the media look as shallow and foolish as critics of the so-called
"mainstream media" say we are. Truth be told, none of us were there for
any reason other than a posting on Indybay.org that intimated an
Oakland-style riot was imminent. So those of us carrying cameras and notebooks shifted our weight from one foot
to another as speaker after frothy-mouthed speaker took his turn attempting to do his best imitation of Rage Against The Machine frontman Zack De La Rocha while finding new words to rhyme with "Fuck the Police." But we were only there because we thought someone might break something, and everybody knew it.
At one point, a couple of protesters hit the floor and assumed the position Grant was in when he was shot dead by Officer Johannes Mehserle. The two demonstrators were then documented from every angle by no fewer than nine photographers. It was that kind of night. Incidentally, I'd be shocked if more than 100 demonstrators showed up (though stragglers did seem to join in from time to time).
After around 30 minutes of braying, the man with the bullhorn led the crowd on a march from Civic Center to Powell Street BART. The police lined the sides of the street the entire time, funneling the masses in a straight line like armed, helmeted border collies. And they took no chances -- the cops blocked the entrances and exits of every Muni station we passed and trains full of passengers rolled right through Powell station. The old men playing chess, however, didn't even look up from their games.
After yet more speechifying -- many in the crowd grew restless and became distracted when it became clear that no one knew how to end this thing -- the bullhorn man took off again, leading the crowd down Market, past Montgomery BART and then veering left onto Sansome Street. When the marchers hit Bush Street, everyone took off running and, like rotten banana with a firecracker within it, the crowd ruptured and scattered into various corners of the city.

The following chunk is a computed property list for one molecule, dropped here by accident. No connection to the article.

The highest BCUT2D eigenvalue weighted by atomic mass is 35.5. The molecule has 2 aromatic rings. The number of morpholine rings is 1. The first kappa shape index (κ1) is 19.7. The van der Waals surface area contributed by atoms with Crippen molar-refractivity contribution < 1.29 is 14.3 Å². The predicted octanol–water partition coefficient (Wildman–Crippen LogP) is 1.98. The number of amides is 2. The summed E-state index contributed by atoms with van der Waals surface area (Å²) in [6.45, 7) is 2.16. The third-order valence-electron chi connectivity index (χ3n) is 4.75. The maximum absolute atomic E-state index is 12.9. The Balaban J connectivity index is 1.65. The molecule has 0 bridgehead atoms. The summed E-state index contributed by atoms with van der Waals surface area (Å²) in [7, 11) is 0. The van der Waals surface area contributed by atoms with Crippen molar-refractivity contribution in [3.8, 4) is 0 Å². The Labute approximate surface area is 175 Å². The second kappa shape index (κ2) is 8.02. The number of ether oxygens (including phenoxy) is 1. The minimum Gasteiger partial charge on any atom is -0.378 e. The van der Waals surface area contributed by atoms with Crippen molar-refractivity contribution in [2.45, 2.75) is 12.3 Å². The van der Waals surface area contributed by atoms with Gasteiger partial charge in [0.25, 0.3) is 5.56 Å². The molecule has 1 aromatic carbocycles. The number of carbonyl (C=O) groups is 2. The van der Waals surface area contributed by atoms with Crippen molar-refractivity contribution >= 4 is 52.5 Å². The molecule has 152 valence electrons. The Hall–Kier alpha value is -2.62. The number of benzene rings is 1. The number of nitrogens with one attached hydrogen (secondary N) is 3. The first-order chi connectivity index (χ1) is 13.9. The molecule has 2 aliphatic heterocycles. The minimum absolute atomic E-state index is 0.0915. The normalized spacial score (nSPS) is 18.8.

Police who had been calmly marching along the side of the road began to run like hell and motorcycles whizzed through the street. "Set the skirmish line at Sutter! Set the skirmish line at Sutter!" one cop shouted into his walkie-talkie. A pod of demonstrators ran through Union Square and kicked and threw chairs belonging to the outdoor cafe -- the very chairs that had oppressed Oscar Grant for the entirety of his young life. A few others knocked over newspaper stands -- I think it was the Examiner. That paper always hounded Grant mercilessly when he was alive.
After the action had petered out, a pod of the self-proclaimed anarchists were buying five-dollar foot-longs at the Subway on Market Street; they'd taken off their kaffiyehs so they could eat. They confirmed that, yes, they were from Oakland -- and, yes, they'd come here on BART.
They did not see the irony in this, considering the ostensible subject of Monday's protest. BART, they pointed out, was there to serve them. When it was suggested that, perhaps on this night, they could have taken the Transbay Bus, one of the teenagers blurted out "Have you ever tried taking the Transbay Bus from Oakland?"
Yeah, it's hard. But, then again, so is having actual ideals and substantive ideas.